Today was supposed to go like this: I would get up early, after spending well into the wee hours of the night making sure that every detail at the apartment is taken care of, and I would run to the airport to get my mom and my brother. Instead, none of those things happened, as we are hunkered down in our homes, patiently waiting for this pandemic to ease out.
Although I have always been a fan of “regular days,” this particular regular day is a bit sadder than it should be. I can’t help but think about all the things that I was supposed to do, all the plans now discarded, the hugs not given, the laughs not exchanged.
However, in the midst of all this, I’m also content, calm, accepting. I’m content, because I know what love is, what it feels like. To experience pain is to know love. I’m calm, because this quarantine has forced me to look inward, as it should be, and to obtain the quiet that being, and not doing, entails. And I am accepting, because this is a reality that no one can change, no matter how hard we try.
I am also very grateful, for the beautiful special families out there, for granting me an opportunity to be part of your lives and to share mine with you.
This past weekend, I had this nagging, uncomfortable feeling. Sometimes when things aren’t right, you can’t make them right, I thought. You can exercise every day to your favorite tunes, with the on-demand app that you have been given since your exercise class suddenly closed, but you can’t dance next to your friends. You can raise a glass and toast over a WhatsApp reunion, but you can’t hug your friends on the other side of the screen. You take a walk, and you realize how many stores have closed. I mean, not just temporarily or during quarantine. These stores are permanently closed. Sometimes the financial burden is too much to bear and retreat is the only way out.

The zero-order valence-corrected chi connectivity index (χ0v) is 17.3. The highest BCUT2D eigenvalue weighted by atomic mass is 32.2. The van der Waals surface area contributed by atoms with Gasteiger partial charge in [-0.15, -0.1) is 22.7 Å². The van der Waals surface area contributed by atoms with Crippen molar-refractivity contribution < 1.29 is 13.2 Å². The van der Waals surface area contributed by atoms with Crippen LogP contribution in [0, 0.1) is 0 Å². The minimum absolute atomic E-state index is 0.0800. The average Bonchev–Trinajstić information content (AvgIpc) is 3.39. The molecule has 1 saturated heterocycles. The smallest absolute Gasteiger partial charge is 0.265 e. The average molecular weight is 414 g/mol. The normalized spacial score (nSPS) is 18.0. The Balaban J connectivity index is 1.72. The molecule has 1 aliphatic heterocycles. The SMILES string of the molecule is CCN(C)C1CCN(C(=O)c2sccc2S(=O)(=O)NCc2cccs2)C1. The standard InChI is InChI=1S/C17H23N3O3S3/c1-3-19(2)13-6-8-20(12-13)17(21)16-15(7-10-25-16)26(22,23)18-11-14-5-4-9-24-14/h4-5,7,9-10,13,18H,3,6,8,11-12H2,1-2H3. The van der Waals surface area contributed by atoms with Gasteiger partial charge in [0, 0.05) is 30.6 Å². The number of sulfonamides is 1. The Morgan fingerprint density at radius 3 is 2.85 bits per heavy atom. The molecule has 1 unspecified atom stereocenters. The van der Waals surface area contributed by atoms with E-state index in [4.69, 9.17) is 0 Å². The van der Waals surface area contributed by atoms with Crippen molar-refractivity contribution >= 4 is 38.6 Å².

Someone told me that there will be a before and after. This pandemic will change our fabric forever. Sometimes I wonder, will we be able to regain our sense of community? We are connected more than ever, yet this is not where our minds take us when we think about others. We look at our neighbors with suspicion. We look at the next person in line at the grocery store with disdain. Are we learning to be more compassionate or are we learning to be more self-centered? I hope the former and not the latter.
These thoughts were making me so sad that I began to look for a way out. Would watching a good movie change my mood? A new video chat with friends? How about spending some money on something new? Then it hit me, nothing that I could do about the situation will change it. These things will make me feel better for some time, but they won’t make me feel better in the long run.
I decided to meditate, long and hard, to find the stillness and acceptance that I needed. It turns out that accepting this new reality is perhaps the best way to cope and deal with it. “Life is suffering,” the Buddha offered, and found it to be such an overarching reality that he called this principle “the first Noble Truth.” We suffer because people get sick, die. We suffer because we are separated from those we love. But more than two thousand years ago, the Buddha taught that no matter how hard we try, we cannot avoid getting sick, getting old, dying, and being separated from the ones we love.
My challenge for everyone out there is to take this new reality, understand that it is life staring at us in the face, making us look at our own nature, and accept each one of us as we are. Part of this is to be compassionate, as not only will your fellow humans go through this: You will go through this as well.
I once heard a Buddhist teacher say “treat the glass as if it were already broken.” If we see each other as vulnerable, fragile, prone to getting sick, dying, we would be much more compassionate with each other. We normally forget this reality, until a loved one falls ill or dies. Let’s not wait until then.